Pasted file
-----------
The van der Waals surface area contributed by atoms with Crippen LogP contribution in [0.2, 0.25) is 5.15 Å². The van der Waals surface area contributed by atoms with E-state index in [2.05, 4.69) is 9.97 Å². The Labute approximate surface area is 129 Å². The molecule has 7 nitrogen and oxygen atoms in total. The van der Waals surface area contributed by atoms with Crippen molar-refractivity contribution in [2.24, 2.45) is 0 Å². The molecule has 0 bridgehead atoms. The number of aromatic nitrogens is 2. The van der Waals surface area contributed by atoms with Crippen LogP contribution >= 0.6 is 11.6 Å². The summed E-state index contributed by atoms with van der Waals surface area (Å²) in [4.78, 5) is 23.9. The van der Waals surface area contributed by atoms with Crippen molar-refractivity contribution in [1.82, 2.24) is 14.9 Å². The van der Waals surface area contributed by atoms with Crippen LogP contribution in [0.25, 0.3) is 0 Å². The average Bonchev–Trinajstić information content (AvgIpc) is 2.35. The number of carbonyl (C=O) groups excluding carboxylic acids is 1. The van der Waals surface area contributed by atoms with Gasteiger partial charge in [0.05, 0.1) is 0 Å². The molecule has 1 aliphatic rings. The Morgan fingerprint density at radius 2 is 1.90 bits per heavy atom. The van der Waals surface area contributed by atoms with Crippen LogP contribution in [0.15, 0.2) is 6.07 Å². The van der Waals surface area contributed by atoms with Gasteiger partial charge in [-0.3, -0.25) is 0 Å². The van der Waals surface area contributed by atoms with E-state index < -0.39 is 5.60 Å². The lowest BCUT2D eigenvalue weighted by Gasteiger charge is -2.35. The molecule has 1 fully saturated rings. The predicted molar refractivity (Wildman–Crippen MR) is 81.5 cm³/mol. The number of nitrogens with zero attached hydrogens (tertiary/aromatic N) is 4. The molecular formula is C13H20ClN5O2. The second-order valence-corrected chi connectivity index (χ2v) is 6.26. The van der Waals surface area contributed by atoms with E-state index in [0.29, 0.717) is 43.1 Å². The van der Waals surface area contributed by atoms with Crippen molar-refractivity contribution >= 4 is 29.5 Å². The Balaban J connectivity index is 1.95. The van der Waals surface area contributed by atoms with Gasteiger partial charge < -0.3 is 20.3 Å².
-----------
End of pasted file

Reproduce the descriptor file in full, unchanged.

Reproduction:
The van der Waals surface area contributed by atoms with Crippen LogP contribution in [0.2, 0.25) is 5.15 Å². The van der Waals surface area contributed by atoms with E-state index in [2.05, 4.69) is 9.97 Å². The Labute approximate surface area is 129 Å². The molecule has 7 nitrogen and oxygen atoms in total. The van der Waals surface area contributed by atoms with Crippen molar-refractivity contribution in [2.24, 2.45) is 0 Å². The molecule has 0 bridgehead atoms. The number of aromatic nitrogens is 2. The van der Waals surface area contributed by atoms with Crippen LogP contribution >= 0.6 is 11.6 Å². The summed E-state index contributed by atoms with van der Waals surface area (Å²) in [4.78, 5) is 23.9. The van der Waals surface area contributed by atoms with Crippen molar-refractivity contribution in [1.82, 2.24) is 14.9 Å². The van der Waals surface area contributed by atoms with Crippen LogP contribution in [0.25, 0.3) is 0 Å². The average Bonchev–Trinajstić information content (AvgIpc) is 2.35. The number of carbonyl (C=O) groups excluding carboxylic acids is 1. The van der Waals surface area contributed by atoms with Gasteiger partial charge in [0.05, 0.1) is 0 Å². The molecule has 1 aliphatic rings. The Morgan fingerprint density at radius 2 is 1.90 bits per heavy atom. The van der Waals surface area contributed by atoms with Crippen LogP contribution in [0.15, 0.2) is 6.07 Å². The van der Waals surface area contributed by atoms with Gasteiger partial charge in [-0.3, -0.25) is 0 Å². The van der Waals surface area contributed by atoms with E-state index < -0.39 is 5.60 Å². The lowest BCUT2D eigenvalue weighted by Gasteiger charge is -2.35. The molecule has 1 fully saturated rings. The predicted molar refractivity (Wildman–Crippen MR) is 81.5 cm³/mol. The number of nitrogens with zero attached hydrogens (tertiary/aromatic N) is 4. The molecular formula is C13H20ClN5O2. The second-order valence-corrected chi connectivity index (χ2v) is 6.26. The van der Waals surface area contributed by atoms with E-state index in [0.29, 0.717) is 43.1 Å². The van der Waals surface area contributed by atoms with Crippen molar-refractivity contribution >= 4 is 29.5 Å². The Balaban J connectivity index is 1.95. The van der Waals surface area contributed by atoms with Gasteiger partial charge < -0.3 is 20.3 Å².